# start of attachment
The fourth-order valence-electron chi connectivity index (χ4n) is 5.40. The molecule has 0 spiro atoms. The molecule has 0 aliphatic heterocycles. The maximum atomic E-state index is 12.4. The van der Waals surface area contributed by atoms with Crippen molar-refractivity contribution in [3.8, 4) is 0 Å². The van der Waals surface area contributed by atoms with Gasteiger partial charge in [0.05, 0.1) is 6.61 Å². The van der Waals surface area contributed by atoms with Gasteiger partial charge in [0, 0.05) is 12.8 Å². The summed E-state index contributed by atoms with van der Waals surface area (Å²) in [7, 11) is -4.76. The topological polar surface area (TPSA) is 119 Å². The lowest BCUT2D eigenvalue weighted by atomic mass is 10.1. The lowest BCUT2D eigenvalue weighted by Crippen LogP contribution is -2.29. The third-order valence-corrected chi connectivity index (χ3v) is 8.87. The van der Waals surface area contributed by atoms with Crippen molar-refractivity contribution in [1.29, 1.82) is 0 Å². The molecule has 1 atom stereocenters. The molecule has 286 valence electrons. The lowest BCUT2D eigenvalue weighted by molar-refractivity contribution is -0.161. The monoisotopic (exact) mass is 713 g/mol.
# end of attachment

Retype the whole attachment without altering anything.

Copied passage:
The fourth-order valence-electron chi connectivity index (χ4n) is 5.40. The molecule has 0 spiro atoms. The molecule has 0 aliphatic heterocycles. The maximum atomic E-state index is 12.4. The van der Waals surface area contributed by atoms with Crippen molar-refractivity contribution in [3.8, 4) is 0 Å². The van der Waals surface area contributed by atoms with Gasteiger partial charge in [0.05, 0.1) is 6.61 Å². The van der Waals surface area contributed by atoms with Gasteiger partial charge in [0, 0.05) is 12.8 Å². The summed E-state index contributed by atoms with van der Waals surface area (Å²) in [7, 11) is -4.76. The topological polar surface area (TPSA) is 119 Å². The lowest BCUT2D eigenvalue weighted by atomic mass is 10.1. The lowest BCUT2D eigenvalue weighted by Crippen LogP contribution is -2.29. The third-order valence-corrected chi connectivity index (χ3v) is 8.87. The van der Waals surface area contributed by atoms with Crippen molar-refractivity contribution in [1.29, 1.82) is 0 Å². The molecule has 1 atom stereocenters. The molecule has 286 valence electrons. The lowest BCUT2D eigenvalue weighted by molar-refractivity contribution is -0.161. The monoisotopic (exact) mass is 713 g/mol.